JPMorgan Chase & Co (NYSE:JPM) Chairman Jamie Dimon floated unscathed through a hearing Wednesday of the Senate Banking Committee meant to examine how his bank incurred a massive loss in the credit-default swaps derivatives market.

The losses, which are believed to be at least $2 billion, were supposed to be part of a hedging effort that would lower other bank risks.

Dimon's main comments to Congress toed the party line that the action at the bank's chief investment office were a legitimate hedge that grew unwieldy after February.

What it morphed into I will not try to defend. It violated common sense, Dimon told the panel.

But beyond that, the financier pushed back against the idea that more regulation would have helped prevent this type of issue in the future.

Despite various interest groups' published scathing, probing questions they would have liked to see Dimon asked prior to the hearing, most lawmakers stuck to polite, even superficial, queries.

Philosophically, Sen. Bob Corker, the junior Republican senator from Tennessee, presented the most solid challenge to Dimon, asking Can you share with the committee what the benefit to society of these kinds of institutions is?

We live in a complex financial ecosystem. There's a place for large companies and small companies. We can raise a huge amount of money for the top Fortune 500 companies in a matter of days. We are the biggest banker to banks, Dimon replied.

His customers buy [our financial products] because they need them. They don't buy them because we want them to buy them.

Sen. Sherrod Brown, the senior Democratic senator from Ohio, echoed Corker's sentiment, asking Dimon several wonky questions that focused on the relationship between the bank and its regulators to conclude that too-big-to-fail banks are perhaps too big to manage and too big to regulate.

Here is a sample of senators' questions and Dimon's responses

Did you personally approve the CIO's trading strategy?

I was aware of it, but I did not approve it.

Why were you so definitive in dismissing the situation earlier in the year as a tempest in a teapot?

When I made that statement, I was dead wrong. Under no event did it look like it would be getting nearly as bad as it did.

What was the deal with the value-at-risk model, which was supposed to issue red flags when something was going wrong and was scrapped after the debacle?

On April 13, we were still unaware that the model was contributing to the problem. In hindsight, the old model was more accurate than the new model.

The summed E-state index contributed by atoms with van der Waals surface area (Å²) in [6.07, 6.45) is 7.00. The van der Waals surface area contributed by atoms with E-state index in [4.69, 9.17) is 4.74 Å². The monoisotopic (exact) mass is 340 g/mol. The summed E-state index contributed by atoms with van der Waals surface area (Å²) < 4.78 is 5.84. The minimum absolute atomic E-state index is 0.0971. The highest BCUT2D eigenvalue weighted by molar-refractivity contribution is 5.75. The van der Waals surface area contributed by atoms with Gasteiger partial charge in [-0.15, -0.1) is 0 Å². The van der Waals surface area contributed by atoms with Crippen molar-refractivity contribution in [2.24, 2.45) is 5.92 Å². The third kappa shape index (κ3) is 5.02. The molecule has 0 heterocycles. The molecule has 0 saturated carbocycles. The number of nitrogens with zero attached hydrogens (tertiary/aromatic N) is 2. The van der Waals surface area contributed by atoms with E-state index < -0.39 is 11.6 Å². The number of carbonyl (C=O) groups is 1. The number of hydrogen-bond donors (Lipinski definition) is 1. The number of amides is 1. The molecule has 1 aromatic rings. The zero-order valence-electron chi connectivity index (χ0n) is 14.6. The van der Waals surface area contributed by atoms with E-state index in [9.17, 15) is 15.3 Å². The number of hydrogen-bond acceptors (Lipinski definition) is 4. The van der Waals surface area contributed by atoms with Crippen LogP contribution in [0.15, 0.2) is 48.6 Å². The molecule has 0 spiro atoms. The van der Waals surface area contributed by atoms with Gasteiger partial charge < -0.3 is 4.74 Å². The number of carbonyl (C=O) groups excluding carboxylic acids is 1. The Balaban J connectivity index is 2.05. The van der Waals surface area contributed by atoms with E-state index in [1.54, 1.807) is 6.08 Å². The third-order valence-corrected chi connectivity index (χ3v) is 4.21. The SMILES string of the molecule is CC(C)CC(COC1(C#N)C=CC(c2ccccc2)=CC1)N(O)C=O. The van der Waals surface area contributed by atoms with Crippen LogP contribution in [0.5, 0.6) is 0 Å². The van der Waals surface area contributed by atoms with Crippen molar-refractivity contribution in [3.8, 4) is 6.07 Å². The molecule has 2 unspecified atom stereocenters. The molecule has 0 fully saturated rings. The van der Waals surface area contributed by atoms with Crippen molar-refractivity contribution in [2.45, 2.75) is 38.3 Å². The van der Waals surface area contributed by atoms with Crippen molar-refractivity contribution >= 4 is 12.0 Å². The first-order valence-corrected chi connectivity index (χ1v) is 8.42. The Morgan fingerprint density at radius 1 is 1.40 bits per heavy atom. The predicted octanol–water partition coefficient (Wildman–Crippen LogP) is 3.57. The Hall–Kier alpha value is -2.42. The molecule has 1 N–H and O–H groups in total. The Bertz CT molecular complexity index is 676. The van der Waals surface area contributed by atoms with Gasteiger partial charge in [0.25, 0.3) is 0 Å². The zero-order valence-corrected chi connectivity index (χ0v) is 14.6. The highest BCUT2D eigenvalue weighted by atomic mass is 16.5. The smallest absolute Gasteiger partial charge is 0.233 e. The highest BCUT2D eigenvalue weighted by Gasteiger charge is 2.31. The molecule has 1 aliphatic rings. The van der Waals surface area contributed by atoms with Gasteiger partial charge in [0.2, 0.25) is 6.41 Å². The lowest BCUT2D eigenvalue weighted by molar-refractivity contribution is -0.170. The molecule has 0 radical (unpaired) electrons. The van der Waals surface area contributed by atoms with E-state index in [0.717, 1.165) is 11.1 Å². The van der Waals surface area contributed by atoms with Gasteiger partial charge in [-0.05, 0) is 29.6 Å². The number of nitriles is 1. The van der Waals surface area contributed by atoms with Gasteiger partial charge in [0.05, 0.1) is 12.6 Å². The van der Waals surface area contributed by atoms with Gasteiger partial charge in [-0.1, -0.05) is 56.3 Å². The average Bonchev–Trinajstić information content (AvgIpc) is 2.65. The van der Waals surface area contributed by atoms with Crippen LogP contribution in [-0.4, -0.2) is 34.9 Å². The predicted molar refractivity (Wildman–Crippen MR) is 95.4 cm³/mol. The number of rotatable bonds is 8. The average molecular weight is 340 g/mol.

We don't run the business on models. Those are just one input.

Why did the people in charge of monitoring risk at the CIO's office fail?

That risk committee itself wasn't independent and wasn't independent-minded enough.

The risk committee reviews a lot of issues. ... I think it would have been hard for them to capture this if management didn't capture it.

In the rest of the company, we have those disciplines in place; we didn't have it here.

Did the compensation scheme set up for the CIO's office contribute to setting up the trading unit for this kind of event?

I don't believe that the compensation made this problem worse.

Will bonuses be clawed back then?

It's likely there will be clawbacks.

How can you justify that the positions initially taken -- that later resulted in a mammoth loss -- were a hedge and not a bet on the markets?

This particular portfolio was supposed to earn a lot of revenue if there was a crisis. I consider that a hedge.

I think it's going to be very hard to make a bright-line distinction between proprietary trading and hedging.

Would the Volcker rule have stopped this kind of event from occurring?

I don't know what the Volcker rule is. It hasn't been written yet.

But later: The real important part of the Volcker rule isn't portfolio hedging -- it's market-making. We don't want to throw the baby out with the bath water.

Has the regulatory regime instituted since 2007 made our banking system safer?

I don't know.

I think a lot of the things that caused the problems [in 2008] don't exist anymore. And that's because of markets, not because of regulation.

What has JPMorgan done to make sure this doesn't happen again?

A thorough review of every single thing that has happened.